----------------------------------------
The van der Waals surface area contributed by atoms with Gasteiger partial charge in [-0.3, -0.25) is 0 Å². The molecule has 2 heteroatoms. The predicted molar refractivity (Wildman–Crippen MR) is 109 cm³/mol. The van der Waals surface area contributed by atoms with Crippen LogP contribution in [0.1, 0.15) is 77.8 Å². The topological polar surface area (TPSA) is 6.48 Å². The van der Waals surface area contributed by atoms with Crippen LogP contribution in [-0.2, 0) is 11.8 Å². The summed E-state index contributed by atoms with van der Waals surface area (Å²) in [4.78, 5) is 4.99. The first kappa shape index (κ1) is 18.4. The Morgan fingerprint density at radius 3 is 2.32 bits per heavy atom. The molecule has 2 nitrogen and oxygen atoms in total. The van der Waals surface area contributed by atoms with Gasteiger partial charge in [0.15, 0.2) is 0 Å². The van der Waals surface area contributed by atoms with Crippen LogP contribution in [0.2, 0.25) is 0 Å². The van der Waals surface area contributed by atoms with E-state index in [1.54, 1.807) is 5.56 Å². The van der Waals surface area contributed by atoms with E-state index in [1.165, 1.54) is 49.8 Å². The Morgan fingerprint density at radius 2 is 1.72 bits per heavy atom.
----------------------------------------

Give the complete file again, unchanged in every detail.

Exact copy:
The van der Waals surface area contributed by atoms with Gasteiger partial charge in [-0.3, -0.25) is 0 Å². The molecule has 2 heteroatoms. The predicted molar refractivity (Wildman–Crippen MR) is 109 cm³/mol. The van der Waals surface area contributed by atoms with Crippen LogP contribution in [0.1, 0.15) is 77.8 Å². The topological polar surface area (TPSA) is 6.48 Å². The van der Waals surface area contributed by atoms with Crippen LogP contribution in [-0.2, 0) is 11.8 Å². The summed E-state index contributed by atoms with van der Waals surface area (Å²) in [4.78, 5) is 4.99. The first kappa shape index (κ1) is 18.4. The Morgan fingerprint density at radius 3 is 2.32 bits per heavy atom. The molecule has 2 nitrogen and oxygen atoms in total. The van der Waals surface area contributed by atoms with Gasteiger partial charge in [0.15, 0.2) is 0 Å². The van der Waals surface area contributed by atoms with Crippen LogP contribution in [0.2, 0.25) is 0 Å². The van der Waals surface area contributed by atoms with E-state index in [1.54, 1.807) is 5.56 Å². The van der Waals surface area contributed by atoms with E-state index in [1.165, 1.54) is 49.8 Å². The Morgan fingerprint density at radius 2 is 1.72 bits per heavy atom.